The above steps are some you could take to increase your chances that the law will protect your data as trade secrets. Consult with legal counsel if you are unsure what data qualifies as a trade secret or how to protect your trade secrets in your given situation. In addition, legal counsel can assist you in drafting contracts, policies, and procedures to protect your trade secrets.
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The Reason Your Lawyer Loves a Fight: What Every Client Should Know
By Gayle McGregor ©2015
Lawyers love a fight. It is a lawyerly trait I like to call “Infightuation.” This probably doesn’t come as a surprise to those of you who know any lawyers. What can be a surprise, though, is how infightuation can impact the course of your legal transaction or litigation.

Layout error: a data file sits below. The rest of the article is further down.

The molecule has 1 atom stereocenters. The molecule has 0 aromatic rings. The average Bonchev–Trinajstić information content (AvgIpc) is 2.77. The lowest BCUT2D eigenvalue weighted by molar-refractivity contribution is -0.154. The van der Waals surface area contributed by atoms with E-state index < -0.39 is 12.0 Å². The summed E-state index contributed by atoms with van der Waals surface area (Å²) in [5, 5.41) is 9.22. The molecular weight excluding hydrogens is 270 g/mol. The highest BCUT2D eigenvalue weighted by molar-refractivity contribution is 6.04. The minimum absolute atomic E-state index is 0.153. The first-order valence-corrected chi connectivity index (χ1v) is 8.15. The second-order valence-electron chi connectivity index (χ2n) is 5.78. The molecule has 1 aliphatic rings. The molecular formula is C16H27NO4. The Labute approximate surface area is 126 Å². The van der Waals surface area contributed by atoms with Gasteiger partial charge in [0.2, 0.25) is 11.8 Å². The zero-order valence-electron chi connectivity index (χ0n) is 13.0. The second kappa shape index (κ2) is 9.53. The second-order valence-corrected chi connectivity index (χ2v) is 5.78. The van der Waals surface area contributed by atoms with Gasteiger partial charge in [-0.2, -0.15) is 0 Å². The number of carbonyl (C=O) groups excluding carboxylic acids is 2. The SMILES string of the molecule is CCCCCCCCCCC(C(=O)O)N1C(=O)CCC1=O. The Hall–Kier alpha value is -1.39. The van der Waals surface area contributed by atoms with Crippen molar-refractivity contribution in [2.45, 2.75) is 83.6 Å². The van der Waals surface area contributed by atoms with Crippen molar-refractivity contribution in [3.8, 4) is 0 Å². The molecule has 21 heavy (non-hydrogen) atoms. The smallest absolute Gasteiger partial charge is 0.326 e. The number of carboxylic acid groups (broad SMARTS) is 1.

I began my legal practice in a large, silk-stocking law firm, followed by years in corporate legal departments. It was my experience in a law firm that lawyers rarely engaged in cost-benefit analyses of legal matters from the perspective of their clients. The analysis, when done, typically regarded the lawyer’s perspective of the clients’ ability to pay for services, or the likelihood litigation will result in a lucrative settlement. That is, unless clients direct the conversation to their own costs and benefits. The problem for clients is they often don’t know what they do not know and are completely at the mercy of their lawyers to advise and direct the legal strategy. It wasn’t until I went to work in a corporate legal department that I learned to engage in this important cost-benefit analysis of every legal strategy. And even in the corporate setting, it was difficult at times to bring the business folks along, because lawyers aren’t the only professionals who suffer from infightuation.